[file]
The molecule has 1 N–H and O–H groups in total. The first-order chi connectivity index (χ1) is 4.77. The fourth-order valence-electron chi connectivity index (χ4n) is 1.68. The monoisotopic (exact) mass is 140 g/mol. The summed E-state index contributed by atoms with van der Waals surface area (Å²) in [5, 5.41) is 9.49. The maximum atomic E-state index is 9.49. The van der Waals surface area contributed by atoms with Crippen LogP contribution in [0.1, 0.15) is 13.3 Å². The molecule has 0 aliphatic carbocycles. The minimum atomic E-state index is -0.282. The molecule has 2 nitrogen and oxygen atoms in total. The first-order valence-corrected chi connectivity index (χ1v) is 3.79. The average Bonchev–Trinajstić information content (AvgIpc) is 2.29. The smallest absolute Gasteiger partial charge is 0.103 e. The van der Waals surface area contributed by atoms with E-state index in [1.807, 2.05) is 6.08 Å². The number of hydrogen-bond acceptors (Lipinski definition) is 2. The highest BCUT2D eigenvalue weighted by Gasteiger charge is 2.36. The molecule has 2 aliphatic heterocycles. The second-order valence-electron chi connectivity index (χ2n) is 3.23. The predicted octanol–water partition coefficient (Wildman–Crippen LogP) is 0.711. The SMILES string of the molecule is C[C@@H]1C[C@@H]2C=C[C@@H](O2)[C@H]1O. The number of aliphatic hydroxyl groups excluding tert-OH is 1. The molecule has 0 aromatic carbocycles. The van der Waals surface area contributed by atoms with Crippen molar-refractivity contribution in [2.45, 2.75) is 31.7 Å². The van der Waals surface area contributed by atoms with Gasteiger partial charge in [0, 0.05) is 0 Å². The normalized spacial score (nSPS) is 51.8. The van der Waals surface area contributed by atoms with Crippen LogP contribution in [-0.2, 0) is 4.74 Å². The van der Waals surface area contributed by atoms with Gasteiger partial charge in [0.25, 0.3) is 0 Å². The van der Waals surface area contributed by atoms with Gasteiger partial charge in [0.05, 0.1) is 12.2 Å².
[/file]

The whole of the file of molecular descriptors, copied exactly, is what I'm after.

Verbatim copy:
The molecule has 1 N–H and O–H groups in total. The first-order chi connectivity index (χ1) is 4.77. The fourth-order valence-electron chi connectivity index (χ4n) is 1.68. The monoisotopic (exact) mass is 140 g/mol. The summed E-state index contributed by atoms with van der Waals surface area (Å²) in [5, 5.41) is 9.49. The maximum atomic E-state index is 9.49. The van der Waals surface area contributed by atoms with Crippen LogP contribution in [0.1, 0.15) is 13.3 Å². The molecule has 0 aliphatic carbocycles. The minimum atomic E-state index is -0.282. The molecule has 2 nitrogen and oxygen atoms in total. The first-order valence-corrected chi connectivity index (χ1v) is 3.79. The average Bonchev–Trinajstić information content (AvgIpc) is 2.29. The smallest absolute Gasteiger partial charge is 0.103 e. The van der Waals surface area contributed by atoms with E-state index in [1.807, 2.05) is 6.08 Å². The number of hydrogen-bond acceptors (Lipinski definition) is 2. The highest BCUT2D eigenvalue weighted by Gasteiger charge is 2.36. The molecule has 2 aliphatic heterocycles. The second-order valence-electron chi connectivity index (χ2n) is 3.23. The predicted octanol–water partition coefficient (Wildman–Crippen LogP) is 0.711. The SMILES string of the molecule is C[C@@H]1C[C@@H]2C=C[C@@H](O2)[C@H]1O. The number of aliphatic hydroxyl groups excluding tert-OH is 1. The molecule has 0 aromatic carbocycles. The van der Waals surface area contributed by atoms with Crippen molar-refractivity contribution in [2.45, 2.75) is 31.7 Å². The van der Waals surface area contributed by atoms with Gasteiger partial charge in [0, 0.05) is 0 Å². The normalized spacial score (nSPS) is 51.8. The van der Waals surface area contributed by atoms with Crippen LogP contribution in [-0.2, 0) is 4.74 Å². The van der Waals surface area contributed by atoms with Gasteiger partial charge in [0.25, 0.3) is 0 Å². The van der Waals surface area contributed by atoms with Gasteiger partial charge in [0.05, 0.1) is 12.2 Å².